UPDATE: Michael Morse is stealing the show from Haper, homering again against Mets right-hander Ryota Igarashi before Harper came to the plate. Harper, again, struck out. This time on four pitches.

UPDATE: And here's what Harper had to say, via Twitter, about his first big league-ish at-bats:

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Posted on: December 14, 2010 12:10 pm

Stairs signs minor-league deal with Nationals

Matt Stairs Last year at spring training in Arizona, I had dinner with a group of baseball writers and one of them proposed a game.

Can you name all the teams Matt Stairs has played for?

I think I got about seven.

He could get another one, depending on how you set your rules. Stairs, who debuted for the Montreal Expos in 1992, has signed a minor-league deal with the Nationals.

If you count the Nationals and Expos as the same (I don't), it could be his 13th different team, if he makes the squad.

Stairs was a long-shot at 42 last year to make the Padres, but did, appearing in 78 games mostly as a pinch hitter. In 111 plate appearances (in 78 games), he hit .232/.306/.475 with six home runs and 16 RBI. He started 15 games last season, 13 in left field, one in right and one at first base. He would likely serve a similar role with the Nations if he made the team. Stairs will turn 43 on Feb. 27.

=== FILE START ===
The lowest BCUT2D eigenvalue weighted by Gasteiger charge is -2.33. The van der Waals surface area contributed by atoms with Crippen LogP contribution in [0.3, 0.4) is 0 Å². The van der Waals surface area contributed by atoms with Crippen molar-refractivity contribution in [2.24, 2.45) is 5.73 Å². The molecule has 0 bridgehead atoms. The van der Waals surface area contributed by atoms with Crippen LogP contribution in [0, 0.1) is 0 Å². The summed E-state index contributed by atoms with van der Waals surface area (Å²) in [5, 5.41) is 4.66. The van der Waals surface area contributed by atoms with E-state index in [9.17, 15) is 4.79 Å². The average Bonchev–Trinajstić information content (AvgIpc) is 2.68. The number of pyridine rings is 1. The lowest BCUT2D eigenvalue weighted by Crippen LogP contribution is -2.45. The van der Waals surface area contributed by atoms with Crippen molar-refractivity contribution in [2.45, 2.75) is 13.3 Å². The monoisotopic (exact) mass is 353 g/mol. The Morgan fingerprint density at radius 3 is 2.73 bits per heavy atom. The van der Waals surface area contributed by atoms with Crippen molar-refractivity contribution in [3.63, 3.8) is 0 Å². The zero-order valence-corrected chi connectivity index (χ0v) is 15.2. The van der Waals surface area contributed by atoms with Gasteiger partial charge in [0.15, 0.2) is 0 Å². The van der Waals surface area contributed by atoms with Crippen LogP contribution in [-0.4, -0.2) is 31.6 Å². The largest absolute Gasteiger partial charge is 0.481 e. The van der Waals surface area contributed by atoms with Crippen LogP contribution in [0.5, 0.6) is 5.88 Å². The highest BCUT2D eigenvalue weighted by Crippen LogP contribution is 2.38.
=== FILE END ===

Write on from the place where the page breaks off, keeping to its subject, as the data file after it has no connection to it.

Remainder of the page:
As for the trivia question answer: A's, Royals, Phillies, Expos, Blue Jays, Pirates, Red Sox, Rangers, Padres, Cubs, Tigers and Brewers.

-- C. Trent Rosecrans

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Posted on: September 23, 2010 10:39 am
Edited on: September 23, 2010 11:26 am

Stairs hoping to play past 2010

Matt Stairs Matt Stairs is looking to extend his career just a bit longer after considering retirement prior to the 2010 season.

Stairs, at the tender age of 42, is currently coming off the bench for the Padres after preparing to retire before San Diego called with an offer. While Stairs has been one of the better power hitters of his generation (and if he had received consistent starting playing time, Bill James contends he could have been a Hall of Famer), 2010 hasn't been kind to the slugger's production.

Hitting just .227, Stairs has been able to couple that with five home runs and 10 walks in 99 plate appearances for a .227.303/.455 mark.

That line could be good enough for teams to go after a veteran pinch hitter, especially one as Stairs whose home run off Jonathan Broxton in the 2008 NLCS still lives on in Philadelphia fame and currently has the most pinch-hit home runs in the history of the game, notching No. 21 on August 21.

Stairs wants to play one or two more years. If he truly wanted to, he would likely find a job battling for a spot in spring training, but it's unlikely he gets anything guaranteed. As long as the DH doesn't exist in the AL, however, Stairs should have no trouble finding NL teams open to giving him a shot.